Mortgage uptake rises in September, new figures show
Article by Mozo
The total number of owner occupied housing finance commitments rose by 0.9 per cent in seasonally adjusted terms in September 2012.
New figures released by the Australian Bureau of Statistics (ABS) showed an encouraging increase in the number of mortgages being approved across the country during the month.
Lower interest rates have no doubt contributed to this upturn, as the national cash rate has fallen significantly in the past year and now stands at just 3.25 per cent.
The latest reduction was only made in October, so there is every chance that home loan uptake will grow even further when the ABS makes its next announcement.
Despite the rise, the Housing Industry Association (HIA) believes the results are "very patchy".
Chief economist at the organisation Dr Harley Dale said the number of mortgages issued to people who plan to buy a new house was encouraging, but construction loan approvals are still at their lowest point since January 2012.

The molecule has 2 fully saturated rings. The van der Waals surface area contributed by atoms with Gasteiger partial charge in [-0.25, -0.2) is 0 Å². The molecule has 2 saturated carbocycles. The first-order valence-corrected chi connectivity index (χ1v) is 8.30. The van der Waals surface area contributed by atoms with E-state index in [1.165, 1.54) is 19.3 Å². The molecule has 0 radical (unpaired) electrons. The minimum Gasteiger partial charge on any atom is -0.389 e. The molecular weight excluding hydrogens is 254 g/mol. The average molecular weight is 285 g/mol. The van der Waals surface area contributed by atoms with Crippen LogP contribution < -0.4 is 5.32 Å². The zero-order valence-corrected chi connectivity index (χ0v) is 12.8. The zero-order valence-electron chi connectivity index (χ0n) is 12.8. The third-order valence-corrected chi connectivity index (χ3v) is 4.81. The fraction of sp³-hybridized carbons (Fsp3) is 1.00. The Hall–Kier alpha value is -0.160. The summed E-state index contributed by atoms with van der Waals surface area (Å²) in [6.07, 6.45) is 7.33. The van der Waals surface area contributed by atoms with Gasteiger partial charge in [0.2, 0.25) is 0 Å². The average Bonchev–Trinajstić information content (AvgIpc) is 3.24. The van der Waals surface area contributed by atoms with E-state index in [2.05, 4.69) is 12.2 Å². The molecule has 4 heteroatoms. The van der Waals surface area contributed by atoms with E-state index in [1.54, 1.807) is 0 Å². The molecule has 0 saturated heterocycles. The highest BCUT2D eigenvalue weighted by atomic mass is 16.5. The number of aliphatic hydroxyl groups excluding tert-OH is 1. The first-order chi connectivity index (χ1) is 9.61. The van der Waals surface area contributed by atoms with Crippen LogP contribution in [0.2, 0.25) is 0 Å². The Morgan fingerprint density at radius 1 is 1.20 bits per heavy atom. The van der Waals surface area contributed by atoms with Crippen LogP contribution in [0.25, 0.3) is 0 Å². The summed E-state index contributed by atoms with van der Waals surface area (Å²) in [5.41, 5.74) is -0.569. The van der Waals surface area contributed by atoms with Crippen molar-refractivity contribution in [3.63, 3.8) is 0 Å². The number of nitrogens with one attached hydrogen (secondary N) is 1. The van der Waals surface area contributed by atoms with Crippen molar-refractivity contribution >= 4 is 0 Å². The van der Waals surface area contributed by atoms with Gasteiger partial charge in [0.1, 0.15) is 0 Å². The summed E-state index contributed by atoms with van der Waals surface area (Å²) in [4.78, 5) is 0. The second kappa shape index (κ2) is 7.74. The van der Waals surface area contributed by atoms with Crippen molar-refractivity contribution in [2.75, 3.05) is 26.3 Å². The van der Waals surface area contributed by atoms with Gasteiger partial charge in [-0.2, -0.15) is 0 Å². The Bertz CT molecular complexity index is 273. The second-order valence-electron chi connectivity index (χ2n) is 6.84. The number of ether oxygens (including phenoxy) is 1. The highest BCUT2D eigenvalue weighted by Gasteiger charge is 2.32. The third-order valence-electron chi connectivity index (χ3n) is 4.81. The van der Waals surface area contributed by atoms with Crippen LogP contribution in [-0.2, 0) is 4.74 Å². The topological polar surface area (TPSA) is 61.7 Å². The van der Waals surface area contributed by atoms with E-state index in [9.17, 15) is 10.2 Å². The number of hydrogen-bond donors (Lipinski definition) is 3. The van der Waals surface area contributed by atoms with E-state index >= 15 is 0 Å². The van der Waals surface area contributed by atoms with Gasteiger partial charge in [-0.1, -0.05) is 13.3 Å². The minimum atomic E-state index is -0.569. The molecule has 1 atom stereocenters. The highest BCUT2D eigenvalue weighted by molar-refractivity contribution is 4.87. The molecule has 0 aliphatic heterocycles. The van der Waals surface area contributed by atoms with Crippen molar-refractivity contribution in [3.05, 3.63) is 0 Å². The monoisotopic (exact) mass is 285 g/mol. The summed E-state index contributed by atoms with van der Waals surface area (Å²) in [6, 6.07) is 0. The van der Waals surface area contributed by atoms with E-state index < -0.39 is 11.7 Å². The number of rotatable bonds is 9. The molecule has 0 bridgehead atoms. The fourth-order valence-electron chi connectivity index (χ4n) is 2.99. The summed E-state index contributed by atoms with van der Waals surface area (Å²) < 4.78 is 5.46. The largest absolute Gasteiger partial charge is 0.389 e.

"It really was a mixed bag for housing finance outcomes in the month of September 2012," Mr Dale remarked.
"At least some areas of finance for property are looking a little better, but a broad-based recovery is proving elusive."
The HIA confirmed last week that building activity dropped for the 29th consecutive month in October, which was an obvious disappointment.
That said, the rate of decline did slow down during the month and property experts are hoping that things will soon pick up.
Mr Dale believes now is a great time for Aussies to build their dream home – if they are in a position to do so financially.
He stated there is a very competitive market, borrowing costs are lower than in previous years and there is greater availability of tradespeople.
Unsurprisingly, the demand for home construction loans varied greatly between each state.
While demand for finance was up by 28.1 per cent in Tasmania and 5.1 per cent in New South Wales in September, there was a 9.1 per cent drop in Victoria and 11.8 per cent fall in South Australia.
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